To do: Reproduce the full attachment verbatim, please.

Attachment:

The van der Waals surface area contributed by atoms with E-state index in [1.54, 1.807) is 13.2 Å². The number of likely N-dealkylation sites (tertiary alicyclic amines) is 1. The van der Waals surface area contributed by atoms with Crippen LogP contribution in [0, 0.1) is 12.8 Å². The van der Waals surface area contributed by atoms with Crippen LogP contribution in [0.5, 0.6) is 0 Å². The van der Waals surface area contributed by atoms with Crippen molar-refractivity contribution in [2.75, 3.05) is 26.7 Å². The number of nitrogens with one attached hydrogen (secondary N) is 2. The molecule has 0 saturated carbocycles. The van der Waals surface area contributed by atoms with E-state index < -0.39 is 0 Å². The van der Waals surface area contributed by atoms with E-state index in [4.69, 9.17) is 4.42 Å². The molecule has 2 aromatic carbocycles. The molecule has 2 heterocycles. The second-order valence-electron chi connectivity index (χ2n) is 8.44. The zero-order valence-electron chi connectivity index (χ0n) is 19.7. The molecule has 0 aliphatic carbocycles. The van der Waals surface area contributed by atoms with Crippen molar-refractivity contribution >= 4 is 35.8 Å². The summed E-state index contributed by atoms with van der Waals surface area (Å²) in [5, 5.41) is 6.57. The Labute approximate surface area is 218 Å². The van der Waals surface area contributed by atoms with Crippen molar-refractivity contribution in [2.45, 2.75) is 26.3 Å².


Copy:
The van der Waals surface area contributed by atoms with E-state index in [1.54, 1.807) is 13.2 Å². The number of likely N-dealkylation sites (tertiary alicyclic amines) is 1. The van der Waals surface area contributed by atoms with Crippen LogP contribution in [0, 0.1) is 12.8 Å². The van der Waals surface area contributed by atoms with Crippen LogP contribution in [0.5, 0.6) is 0 Å². The van der Waals surface area contributed by atoms with Crippen molar-refractivity contribution in [2.75, 3.05) is 26.7 Å². The number of nitrogens with one attached hydrogen (secondary N) is 2. The molecule has 0 saturated carbocycles. The van der Waals surface area contributed by atoms with E-state index < -0.39 is 0 Å². The van der Waals surface area contributed by atoms with E-state index in [4.69, 9.17) is 4.42 Å². The molecule has 2 aromatic carbocycles. The molecule has 2 heterocycles. The second-order valence-electron chi connectivity index (χ2n) is 8.44. The zero-order valence-electron chi connectivity index (χ0n) is 19.7. The molecule has 0 aliphatic carbocycles. The van der Waals surface area contributed by atoms with Crippen molar-refractivity contribution >= 4 is 35.8 Å². The summed E-state index contributed by atoms with van der Waals surface area (Å²) in [5, 5.41) is 6.57. The Labute approximate surface area is 218 Å². The van der Waals surface area contributed by atoms with Crippen molar-refractivity contribution in [2.45, 2.75) is 26.3 Å².